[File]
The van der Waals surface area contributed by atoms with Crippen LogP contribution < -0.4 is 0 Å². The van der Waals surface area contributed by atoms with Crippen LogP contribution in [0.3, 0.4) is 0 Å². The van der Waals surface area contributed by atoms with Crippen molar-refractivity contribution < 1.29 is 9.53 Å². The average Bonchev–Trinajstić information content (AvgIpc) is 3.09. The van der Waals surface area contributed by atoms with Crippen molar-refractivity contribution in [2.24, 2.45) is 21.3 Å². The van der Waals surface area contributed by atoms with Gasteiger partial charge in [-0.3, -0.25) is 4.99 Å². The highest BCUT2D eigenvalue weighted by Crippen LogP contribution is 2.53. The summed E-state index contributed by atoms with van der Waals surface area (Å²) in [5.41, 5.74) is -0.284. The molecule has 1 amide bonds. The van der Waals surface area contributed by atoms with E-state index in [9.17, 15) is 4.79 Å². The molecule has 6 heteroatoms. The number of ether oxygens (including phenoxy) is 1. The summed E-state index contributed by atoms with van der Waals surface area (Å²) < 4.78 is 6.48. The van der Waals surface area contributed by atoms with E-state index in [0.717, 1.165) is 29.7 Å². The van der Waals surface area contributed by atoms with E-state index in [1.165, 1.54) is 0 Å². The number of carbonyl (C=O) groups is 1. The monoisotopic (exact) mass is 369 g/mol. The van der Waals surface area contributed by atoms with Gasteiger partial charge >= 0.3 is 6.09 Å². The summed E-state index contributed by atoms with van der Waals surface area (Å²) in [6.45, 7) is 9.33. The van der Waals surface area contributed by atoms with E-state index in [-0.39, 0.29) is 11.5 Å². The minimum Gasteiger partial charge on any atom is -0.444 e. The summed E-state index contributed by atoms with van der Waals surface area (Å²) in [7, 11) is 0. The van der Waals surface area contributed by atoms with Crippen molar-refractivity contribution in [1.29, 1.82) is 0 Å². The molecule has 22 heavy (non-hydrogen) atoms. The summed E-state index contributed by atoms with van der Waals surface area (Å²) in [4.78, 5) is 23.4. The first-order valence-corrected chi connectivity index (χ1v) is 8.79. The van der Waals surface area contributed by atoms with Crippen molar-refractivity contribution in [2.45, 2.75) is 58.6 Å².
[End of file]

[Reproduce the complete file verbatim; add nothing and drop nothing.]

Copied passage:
The van der Waals surface area contributed by atoms with Crippen LogP contribution < -0.4 is 0 Å². The van der Waals surface area contributed by atoms with Crippen LogP contribution in [0.3, 0.4) is 0 Å². The van der Waals surface area contributed by atoms with Crippen molar-refractivity contribution < 1.29 is 9.53 Å². The average Bonchev–Trinajstić information content (AvgIpc) is 3.09. The van der Waals surface area contributed by atoms with Crippen molar-refractivity contribution in [2.24, 2.45) is 21.3 Å². The van der Waals surface area contributed by atoms with Gasteiger partial charge in [-0.3, -0.25) is 4.99 Å². The highest BCUT2D eigenvalue weighted by Crippen LogP contribution is 2.53. The summed E-state index contributed by atoms with van der Waals surface area (Å²) in [5.41, 5.74) is -0.284. The molecule has 1 amide bonds. The van der Waals surface area contributed by atoms with E-state index in [9.17, 15) is 4.79 Å². The molecule has 6 heteroatoms. The number of ether oxygens (including phenoxy) is 1. The summed E-state index contributed by atoms with van der Waals surface area (Å²) < 4.78 is 6.48. The van der Waals surface area contributed by atoms with E-state index in [0.717, 1.165) is 29.7 Å². The van der Waals surface area contributed by atoms with E-state index in [1.165, 1.54) is 0 Å². The number of carbonyl (C=O) groups is 1. The monoisotopic (exact) mass is 369 g/mol. The van der Waals surface area contributed by atoms with Gasteiger partial charge >= 0.3 is 6.09 Å². The summed E-state index contributed by atoms with van der Waals surface area (Å²) in [6.45, 7) is 9.33. The van der Waals surface area contributed by atoms with E-state index in [-0.39, 0.29) is 11.5 Å². The minimum Gasteiger partial charge on any atom is -0.444 e. The summed E-state index contributed by atoms with van der Waals surface area (Å²) in [7, 11) is 0. The van der Waals surface area contributed by atoms with Crippen molar-refractivity contribution in [1.29, 1.82) is 0 Å². The molecule has 22 heavy (non-hydrogen) atoms. The summed E-state index contributed by atoms with van der Waals surface area (Å²) in [4.78, 5) is 23.4. The first-order valence-corrected chi connectivity index (χ1v) is 8.79. The van der Waals surface area contributed by atoms with Crippen molar-refractivity contribution in [2.45, 2.75) is 58.6 Å².